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Meet ISEH Member Peter van Galen

Posted By Connections Editor, Friday, October 21, 2016

Meet ISEH member Peter van Galen

Peter Van Galen is currently a postdoc in the lab of Dr. Bradley Bernstein at the Massachusetts General Hospital, Harvard Medical School and the Broad Institute in Boston.

He’s been a member of ISEH since 2012. Peter served on the New Investigators Committee for 4 years and has recently begun his first term on the Publications Committee.

He received his PhD in molecular genetics from the University of Amsterdam under the supervision of Dr. John Dick and Dr. Maarten van Lohuizen.


How did you find your way to the hematology and stem cells scientific field?
My first exposure to the wet lab was an internship with Dr. Hans Clevers at Utrecht University in the Netherlands. During this time, he published the groundbreaking identification of Lgr5 in mouse intestinal stem cells, and seeing this happen was an inspiring introduction to the field of stem cell biology. Dr. Clevers recommended me for a second internship with Dr. John Dick in Toronto, which is where it all started.

And then how were you introduced to ISEH?

My first ISEH meeting was in 2012 in Amsterdam. It was great because there were ex-colleagues to catch up with, and more importantly, so many opportunities to connect with new people. The ISEH makes it easy to meet new people with similar interests, regardless of whether they are trainees or senior leaders in the field.

Who was your most influential senior investigator mentor and how did he or she help you?

It has been very interesting to be supervised by John Dick during my PhD and Bradley Bernstein during my postdoc. They are both great mentors in different ways. John is an extremely supportive and thoughtful mentor, and he created an environment that made the lab practically feel like family. Brad is involved in all the projects in the lab, gets really excited about original ideas and inspires scientists to undertake and finish transformative projects. It has been very instructive to observe these different styles and think about the aspects that I want to adopt when I run my own lab.

What is the most exciting study or project happening at your lab/facility?
I am very excited about applying innovative technologies in smart ways to learn about biology. Our lab is involved in the development of new technologies and bioinformatics, as well as their application to important questions in developmental and cancer biology. For example, there have been major developments in approaches to investigate the function of DNA and histone modifications, chromatin accessibility and topology, and single-cell transcriptomes. If state-of-the-art technologies and computational expertise are used in appropriate models with a good understanding of biology, we can clarify precise epigenetic mechanisms that control normal and malignant tissue hierarchies.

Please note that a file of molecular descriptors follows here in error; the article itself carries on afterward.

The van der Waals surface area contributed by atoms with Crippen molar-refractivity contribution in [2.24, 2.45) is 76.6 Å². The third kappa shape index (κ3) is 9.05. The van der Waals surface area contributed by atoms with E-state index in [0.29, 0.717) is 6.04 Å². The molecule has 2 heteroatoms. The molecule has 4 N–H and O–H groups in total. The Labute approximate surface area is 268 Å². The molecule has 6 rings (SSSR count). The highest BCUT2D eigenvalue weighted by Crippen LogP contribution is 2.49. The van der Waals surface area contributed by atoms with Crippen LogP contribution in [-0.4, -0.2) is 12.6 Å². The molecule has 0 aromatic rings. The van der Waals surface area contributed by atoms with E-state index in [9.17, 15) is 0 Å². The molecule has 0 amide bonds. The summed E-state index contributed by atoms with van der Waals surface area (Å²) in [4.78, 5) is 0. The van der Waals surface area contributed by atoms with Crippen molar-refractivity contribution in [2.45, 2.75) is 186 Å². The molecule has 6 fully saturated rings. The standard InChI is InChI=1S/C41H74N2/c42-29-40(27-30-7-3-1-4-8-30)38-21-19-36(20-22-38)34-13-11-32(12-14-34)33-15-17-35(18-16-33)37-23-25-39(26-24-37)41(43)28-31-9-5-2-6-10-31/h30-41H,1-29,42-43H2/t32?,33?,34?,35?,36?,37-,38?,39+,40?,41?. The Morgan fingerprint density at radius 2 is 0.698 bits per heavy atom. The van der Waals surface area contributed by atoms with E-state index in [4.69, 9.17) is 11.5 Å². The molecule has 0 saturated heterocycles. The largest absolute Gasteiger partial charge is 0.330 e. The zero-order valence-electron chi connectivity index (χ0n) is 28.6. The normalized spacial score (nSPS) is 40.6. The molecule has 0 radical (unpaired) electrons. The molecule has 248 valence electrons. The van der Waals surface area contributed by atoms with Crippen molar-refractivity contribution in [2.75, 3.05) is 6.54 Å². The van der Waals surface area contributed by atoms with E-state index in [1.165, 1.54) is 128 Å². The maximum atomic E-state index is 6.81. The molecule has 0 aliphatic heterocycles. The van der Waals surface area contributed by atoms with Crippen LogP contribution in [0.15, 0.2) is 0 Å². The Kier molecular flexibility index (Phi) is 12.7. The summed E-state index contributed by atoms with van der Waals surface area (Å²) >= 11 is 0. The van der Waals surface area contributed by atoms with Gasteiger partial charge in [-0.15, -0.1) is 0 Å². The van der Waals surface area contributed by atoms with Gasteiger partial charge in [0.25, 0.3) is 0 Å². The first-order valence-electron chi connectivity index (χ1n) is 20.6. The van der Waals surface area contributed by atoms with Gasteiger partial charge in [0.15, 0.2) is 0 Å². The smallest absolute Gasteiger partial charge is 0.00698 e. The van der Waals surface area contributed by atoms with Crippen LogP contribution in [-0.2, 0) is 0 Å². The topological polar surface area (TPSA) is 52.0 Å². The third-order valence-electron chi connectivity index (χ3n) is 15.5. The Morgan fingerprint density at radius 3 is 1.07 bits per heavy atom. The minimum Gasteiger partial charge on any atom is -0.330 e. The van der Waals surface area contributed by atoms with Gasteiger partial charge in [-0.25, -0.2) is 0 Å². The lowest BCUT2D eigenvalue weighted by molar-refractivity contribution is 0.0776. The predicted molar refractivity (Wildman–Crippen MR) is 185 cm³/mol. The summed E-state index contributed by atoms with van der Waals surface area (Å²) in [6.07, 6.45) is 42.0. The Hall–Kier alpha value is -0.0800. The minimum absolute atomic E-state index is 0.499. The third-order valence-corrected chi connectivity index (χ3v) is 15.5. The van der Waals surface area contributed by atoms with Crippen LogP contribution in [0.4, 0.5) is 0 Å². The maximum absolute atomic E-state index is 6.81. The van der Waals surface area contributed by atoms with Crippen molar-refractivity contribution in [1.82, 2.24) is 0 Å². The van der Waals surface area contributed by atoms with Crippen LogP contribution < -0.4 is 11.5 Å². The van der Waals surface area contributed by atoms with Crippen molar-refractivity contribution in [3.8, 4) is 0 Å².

It’s clear that the field is going to continue to evolve at an amazing pace. How do you see it changing over the next five years?
In the past few years, many technologies have really made the transition from technically challenging in cell lines to robust protocols that can be used in primary blood cells (ChIP-seq, ATAC-seq, single-cell RNA-seq, and soon Hi-C and ChIA-PET). Combined with sophisticated computational biology, these technologies have the power to transform our understanding of normal hematopoietic stem cells and malignant hematopoiesis. The field will identify new epigenetic mechanisms, links to metabolism, and improve our molecular understanding of the stem cell state. I am curious to see if new general themes will be discovered that are deregulated in leukemia, and looking forward to see results of the many clinical trials involving epigenetic drugs.

How would you describe the funding climate for your specific type of research?
There are many funding opportunities and my research is not impeded by a lack of money (thanks to Brad). However, I would like scientists and funding agencies to think about ways to reduce the amount of time that investigators spend writing grants. If the success rate is 5%, it means that for each project that gets funded, 20 scientists spend weeks on a rejected application. That adds up to a lot of lost time and I think it is possible to improve this process.

What do you find most valuable about ISEH?
As I mentioned before, the ISEH provides ample opportunity to connect with like-minded individuals at all stages of their careers. It also offers really good ways to stay up to date through webinars, Hematology 101, Experimental Hematology, the annual meeting, etc.

What is your favorite ISEH Annual Scientific Meeting memory?

During the 2015 meeting in Japan, we had a Dick lab reunion where two former Japanese trainees (Hidefumi and Katsuto) took us (John, Michael and me) for an authentic Japanese restaurant experience. I love the exposure to different cultures and it’s even better if you can get locals to show you around.

What are your hobbies? Cycling, rollerblading, guitar, eating.
What is your favorite book? Lord of the Rings.
What are your favorite movies? The Matrix and Star Trek.
If you could meet one person (dead or alive) who would it be and why? Captain Jean-Luc Picard to apply for a scientist position aboard the Enterprise.

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